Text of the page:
Summit County Gear Review: Fall cycling comfort for the non-pro
With the temperatures starting to fall, we’re taking a look at a couple of items from Pearl Izumi to keep you warm and extend your riding season just a little longer. All of the gear we’re looking at this week comes in men’s and women’s cuts.
Thermal Print Jersey
The design of the Women’s Superstar Thermal Print Jersey is longer in the back, so you don’t get a drafty gap when you’re leaning over the handlebars, and the semi-form-fit silhouette hugs your body enough to hold in heat but not so much that it clings and rides up as you’re moving around. I dumped a cellphone, house keys and a handful of cash in the lumbar zipper pocket and was still able to ride comfortably.
The interior Transfer Fleece material is cozy and promotes moisture transfer, and the outer layer provides some level of wind protection, though a shell would be recommended for windy or rainy days. The sleeves are plenty long so they don’t hike up when you stretch your arms out, and the half-zip in the front is nice for ventilation when you start to get sweaty.
The reflective elements on this one are a bit of a joke, as they are limited to a small logo on the back left hip, another on the left shoulder and a design on the left sleeve. The jersey comes in black or dark purple, so I wouldn’t recommend it for night riding.
Overall, at $75 the Superstar jersey isn’t anything all that special aside from the cycling-friendly cut, but it’s a decent midlayer for cool fall days and nights.
Men’s Transfer LS Base top
While Pearl Izumi is generally associated with biking and running, the company’s Transfer LS Base top for men provides a versatility that also makes it a solid option to transition to winter sports after fall riding is done.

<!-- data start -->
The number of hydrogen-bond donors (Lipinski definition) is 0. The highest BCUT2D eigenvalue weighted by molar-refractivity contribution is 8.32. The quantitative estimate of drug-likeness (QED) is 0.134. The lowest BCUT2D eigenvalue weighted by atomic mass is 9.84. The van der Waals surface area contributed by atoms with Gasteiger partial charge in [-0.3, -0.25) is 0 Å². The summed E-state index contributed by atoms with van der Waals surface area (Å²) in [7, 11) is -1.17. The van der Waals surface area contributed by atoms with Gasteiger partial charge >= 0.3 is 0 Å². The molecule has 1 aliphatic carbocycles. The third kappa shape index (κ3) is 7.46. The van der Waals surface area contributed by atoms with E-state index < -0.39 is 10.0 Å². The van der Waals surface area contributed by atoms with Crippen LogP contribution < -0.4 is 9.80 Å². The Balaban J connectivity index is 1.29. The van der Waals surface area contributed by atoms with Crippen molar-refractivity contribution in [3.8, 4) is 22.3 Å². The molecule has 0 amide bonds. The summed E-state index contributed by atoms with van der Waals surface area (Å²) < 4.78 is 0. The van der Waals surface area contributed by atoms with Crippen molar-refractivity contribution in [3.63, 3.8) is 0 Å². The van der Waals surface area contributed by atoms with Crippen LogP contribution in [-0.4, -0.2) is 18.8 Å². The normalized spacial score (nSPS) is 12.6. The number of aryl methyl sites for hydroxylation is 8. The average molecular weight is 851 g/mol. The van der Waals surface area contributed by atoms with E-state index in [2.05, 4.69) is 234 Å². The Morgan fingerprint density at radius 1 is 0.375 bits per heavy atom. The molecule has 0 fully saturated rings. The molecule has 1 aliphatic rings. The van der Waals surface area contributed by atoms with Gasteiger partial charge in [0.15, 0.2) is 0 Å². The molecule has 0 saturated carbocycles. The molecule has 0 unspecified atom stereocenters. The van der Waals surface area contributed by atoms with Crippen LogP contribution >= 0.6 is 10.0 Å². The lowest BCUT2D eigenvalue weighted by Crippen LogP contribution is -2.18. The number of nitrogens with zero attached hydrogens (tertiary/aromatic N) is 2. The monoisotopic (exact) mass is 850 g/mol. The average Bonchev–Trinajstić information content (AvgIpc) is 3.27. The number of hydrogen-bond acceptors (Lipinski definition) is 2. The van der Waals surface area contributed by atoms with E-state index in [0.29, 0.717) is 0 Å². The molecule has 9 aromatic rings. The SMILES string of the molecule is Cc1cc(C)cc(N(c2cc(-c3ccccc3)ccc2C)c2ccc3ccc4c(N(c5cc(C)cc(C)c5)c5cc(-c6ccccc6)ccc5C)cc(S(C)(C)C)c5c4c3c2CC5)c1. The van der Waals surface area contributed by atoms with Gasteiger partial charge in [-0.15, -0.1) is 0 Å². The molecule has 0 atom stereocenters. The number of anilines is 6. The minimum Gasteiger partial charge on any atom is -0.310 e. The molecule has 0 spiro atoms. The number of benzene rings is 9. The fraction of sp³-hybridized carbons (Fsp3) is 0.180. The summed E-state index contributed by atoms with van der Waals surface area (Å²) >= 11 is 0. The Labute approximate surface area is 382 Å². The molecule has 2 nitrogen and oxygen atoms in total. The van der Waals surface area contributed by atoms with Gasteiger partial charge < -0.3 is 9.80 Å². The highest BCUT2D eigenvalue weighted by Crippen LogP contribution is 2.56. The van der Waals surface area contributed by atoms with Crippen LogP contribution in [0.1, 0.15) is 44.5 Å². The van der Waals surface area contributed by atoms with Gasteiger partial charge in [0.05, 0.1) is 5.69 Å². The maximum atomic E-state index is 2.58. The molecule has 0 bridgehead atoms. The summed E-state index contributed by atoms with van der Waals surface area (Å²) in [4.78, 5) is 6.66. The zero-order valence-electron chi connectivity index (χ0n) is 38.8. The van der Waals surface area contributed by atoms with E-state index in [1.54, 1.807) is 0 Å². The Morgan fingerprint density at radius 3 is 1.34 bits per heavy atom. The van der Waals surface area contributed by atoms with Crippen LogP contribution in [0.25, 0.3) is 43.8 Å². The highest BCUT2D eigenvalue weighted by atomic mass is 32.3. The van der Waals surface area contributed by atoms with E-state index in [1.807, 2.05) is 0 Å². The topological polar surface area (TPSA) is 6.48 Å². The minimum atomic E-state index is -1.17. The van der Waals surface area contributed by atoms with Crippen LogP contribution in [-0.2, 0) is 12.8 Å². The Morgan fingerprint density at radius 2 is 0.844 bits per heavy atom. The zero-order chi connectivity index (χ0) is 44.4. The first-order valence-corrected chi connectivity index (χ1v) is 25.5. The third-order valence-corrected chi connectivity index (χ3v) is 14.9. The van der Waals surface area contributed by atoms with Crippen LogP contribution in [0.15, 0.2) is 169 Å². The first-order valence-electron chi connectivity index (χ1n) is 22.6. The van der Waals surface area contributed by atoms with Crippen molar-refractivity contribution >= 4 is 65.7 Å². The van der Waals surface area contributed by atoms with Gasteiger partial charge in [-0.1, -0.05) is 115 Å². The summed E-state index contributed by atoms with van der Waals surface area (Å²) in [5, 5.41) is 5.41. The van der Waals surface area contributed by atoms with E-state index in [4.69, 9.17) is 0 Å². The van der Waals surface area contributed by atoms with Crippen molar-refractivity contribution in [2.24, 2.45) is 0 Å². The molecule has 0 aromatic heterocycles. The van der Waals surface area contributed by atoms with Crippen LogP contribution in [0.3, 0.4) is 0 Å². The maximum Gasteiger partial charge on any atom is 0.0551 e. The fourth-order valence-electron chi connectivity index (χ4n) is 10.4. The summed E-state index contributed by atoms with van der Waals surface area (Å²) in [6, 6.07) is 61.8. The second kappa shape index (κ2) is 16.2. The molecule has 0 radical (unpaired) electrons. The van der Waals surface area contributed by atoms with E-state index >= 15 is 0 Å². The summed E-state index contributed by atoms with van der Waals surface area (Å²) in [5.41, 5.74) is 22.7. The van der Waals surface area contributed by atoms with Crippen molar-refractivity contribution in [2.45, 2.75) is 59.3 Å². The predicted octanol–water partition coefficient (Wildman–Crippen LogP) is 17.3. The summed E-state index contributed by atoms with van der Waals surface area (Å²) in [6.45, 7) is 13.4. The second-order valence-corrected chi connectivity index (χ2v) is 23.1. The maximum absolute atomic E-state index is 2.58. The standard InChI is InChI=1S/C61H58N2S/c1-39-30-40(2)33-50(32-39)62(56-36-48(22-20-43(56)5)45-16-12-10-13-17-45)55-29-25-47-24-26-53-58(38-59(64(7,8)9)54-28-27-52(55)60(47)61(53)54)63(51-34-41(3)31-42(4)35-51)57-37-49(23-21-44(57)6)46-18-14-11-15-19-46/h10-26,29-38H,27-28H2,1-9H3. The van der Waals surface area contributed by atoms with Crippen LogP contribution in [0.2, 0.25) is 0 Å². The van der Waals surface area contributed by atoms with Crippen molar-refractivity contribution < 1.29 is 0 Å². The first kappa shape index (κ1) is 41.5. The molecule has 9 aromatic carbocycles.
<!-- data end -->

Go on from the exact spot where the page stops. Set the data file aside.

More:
What’s unique about the Transfer top is the windproof fabric in the chest area. This feature really adds to its warmth when you’re out charging a trail in cooler temperatures. It does an excellent job of keeping wind from penetrating where you want it least.
But even with the windproof chest fabric, it still maintains a high level of breathability and performed well with moisture transfer. It’s lightweight and nonrestrictive and easy to stash in a small pack if the temperature starts to rise. The tuckable-length drop-tail back is a nice touch to keep the top from riding up. Either on its own or as a base layer, the Transfer top is a solid choice to keep you warm when temperatures start to fall.
The top retails around $60.
Thermal Cycling Tight
Wearing padded cycling shorts or pants is pretty much necessary for me if I want to bike comfortably for two reasons: 1) a long, rocky swim kayaking a few years ago left me with a tailbone that never fully healed, and 2) I don’t bike often enough for my butt to become accustomed to long hours in the saddle like more serious cyclists.
In order to totally embrace the padded wonder that is these cycling tights, you must first get past the fact that walking around in them feels like wearing a giant maxi pad. The Pearl Izumi women’s Sugar Thermal Cycling Tight is equipped with the Tour 3D Chamois, which is rated for enthusiast to intermediate cyclists who bike one to five times a week. In other words, me. The shape of the padding combats the pressure points created by the average saddle, meaning I had a much more pleasant ride, one that didn’t leave me unable to sit down the next day.
I put the Pearl Izumi women’s Sugar Thermal Cycling Tight to the test on a fall evening jaunt around Breckenridge when the temperature fell within the suggested comfort zone rating for this product, between about 55 and 65 degrees. The anatomical design and slight stretch of the fabric gave me plenty of flex, and the moisture-wicking properties of both the tight and the chamois were helpful when I worked up a sweat tackling a few hills.
The $100 price tag might seem a little steep if you bike only occasionally, but Pearl Izumi’s reputation for quality makes it worthwhile — and your rear end will thank you.
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